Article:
Legal liability earthquake.
September 10, 1973 (50 years ago). Today, the ground shifts under the feet of the makers of asbestos-containing products. Up until today, the manufacturers may have been morally responsible for countless cases of death and suffering, but their legal (and financial) responsibility has been minuscule. Thousands of people (both men and women, thanks to the fact that during World War II women were recruited in droves to perform "men's" work) have died horrible deaths because they inhaled asbestos fibers and no one told them it could be deadly to do so. Thousands more have been totally disabled and can expect to never recover, because there is no cure for what ails them. None of them has been adequately compensated for their losses. Many have not been compensated at all.
Until today, the victims have not been compensated because the asbestos manufacturers had convinced the courts that, as a strictly legal matter, their hands are clean. But on September 10, 1973, a federal appeals court strips away the manufacturers' legal shield. The court's decision in Borel v. Fiberboard Paper Products Corp., is that the standard of Fiberboard's liability to asbestos-insulator Clarence Borel (or rather his widow) is much more extensive than the courts had previously acknowledged.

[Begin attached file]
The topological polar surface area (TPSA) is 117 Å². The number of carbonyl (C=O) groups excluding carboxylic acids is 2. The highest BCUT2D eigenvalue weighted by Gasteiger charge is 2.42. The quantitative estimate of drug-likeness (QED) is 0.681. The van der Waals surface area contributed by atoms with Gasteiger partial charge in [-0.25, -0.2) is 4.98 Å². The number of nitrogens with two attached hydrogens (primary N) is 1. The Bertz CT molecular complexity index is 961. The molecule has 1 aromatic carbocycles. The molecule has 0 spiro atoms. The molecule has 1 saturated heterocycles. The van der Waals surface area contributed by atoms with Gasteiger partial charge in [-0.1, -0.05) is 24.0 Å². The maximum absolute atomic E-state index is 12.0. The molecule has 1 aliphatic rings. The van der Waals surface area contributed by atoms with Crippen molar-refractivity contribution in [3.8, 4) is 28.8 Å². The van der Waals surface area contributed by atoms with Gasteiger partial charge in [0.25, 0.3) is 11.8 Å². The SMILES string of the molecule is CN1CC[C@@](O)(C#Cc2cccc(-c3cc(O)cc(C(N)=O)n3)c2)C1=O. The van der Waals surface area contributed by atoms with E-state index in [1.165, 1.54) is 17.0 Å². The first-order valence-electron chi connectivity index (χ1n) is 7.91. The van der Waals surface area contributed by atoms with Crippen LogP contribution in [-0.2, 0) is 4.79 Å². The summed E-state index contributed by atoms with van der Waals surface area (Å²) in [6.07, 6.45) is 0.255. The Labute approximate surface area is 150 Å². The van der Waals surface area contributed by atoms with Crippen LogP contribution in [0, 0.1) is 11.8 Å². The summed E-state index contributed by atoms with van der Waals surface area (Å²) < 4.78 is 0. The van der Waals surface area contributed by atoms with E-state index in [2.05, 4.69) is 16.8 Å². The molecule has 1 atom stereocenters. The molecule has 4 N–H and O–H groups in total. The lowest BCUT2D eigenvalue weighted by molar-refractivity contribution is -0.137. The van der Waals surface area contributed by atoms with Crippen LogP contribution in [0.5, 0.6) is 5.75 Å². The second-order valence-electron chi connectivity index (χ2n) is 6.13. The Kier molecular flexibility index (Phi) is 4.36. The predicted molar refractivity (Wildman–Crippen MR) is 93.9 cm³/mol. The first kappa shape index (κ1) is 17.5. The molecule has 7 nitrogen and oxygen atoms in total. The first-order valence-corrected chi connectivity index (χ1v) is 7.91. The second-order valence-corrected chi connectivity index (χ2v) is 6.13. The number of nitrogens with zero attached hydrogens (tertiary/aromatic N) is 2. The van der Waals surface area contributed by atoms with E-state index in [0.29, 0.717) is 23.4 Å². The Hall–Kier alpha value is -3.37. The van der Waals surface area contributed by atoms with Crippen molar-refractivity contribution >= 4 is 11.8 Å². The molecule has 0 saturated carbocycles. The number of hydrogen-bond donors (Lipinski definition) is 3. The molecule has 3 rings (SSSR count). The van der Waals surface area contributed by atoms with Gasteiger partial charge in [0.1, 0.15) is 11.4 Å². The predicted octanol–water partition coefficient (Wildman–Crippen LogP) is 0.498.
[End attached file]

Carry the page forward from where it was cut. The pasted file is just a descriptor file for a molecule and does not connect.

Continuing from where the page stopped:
The appeals court finds that Fiberboard had a duty to warn Mr. Borel of the hazard. A label stating that breathing asbestos fibers was, or at least could be, deadly would have done the trick. In the absence of such an explicit warning, Fiberboard (and every other manufacturer of asbestos-containing products) was liable to pay for all the consequences.
The precedent set by the Borel case permanently shifted the ground upon which asbestos manufacturers stood. Hundreds of thousands of workers who were never told, prior to this decision, that inhaling asbestos fibers was more likely than not to kill or disable them were now able to hold the manufacturers financially responsible. For anyone who had ever been sickened because they had worked with an asbestos-containing product, it was morning in America. https://en.wikipedia.org/wiki/Asbestos_and_the_law
Chile under the gun.
September 11, 1973 (50 years ago). Chile's armed forces stage a violent coup d'etat, overthrowing the democratically elected, leftist government of Salvador Allende. By any measure, the military government that takes over and remains in power until 1990, is a disaster for workers, unions, the poor and progressive activists, many hundreds of whom are murdered or imprisoned while thousands more flee into exile. Not surprisingly, the U.S. government is deeply involved in the plotting before the coup and supporting the military government afterwards. For a vivid picture of what the coup destroyed, see https://portside.org/2023-09-03/defending-allende. For very recent news about newly declassified documentation of the heavy U.S. involvement in the coup, visit https://www.commondreams.org/news/us-declassifies-chile-documents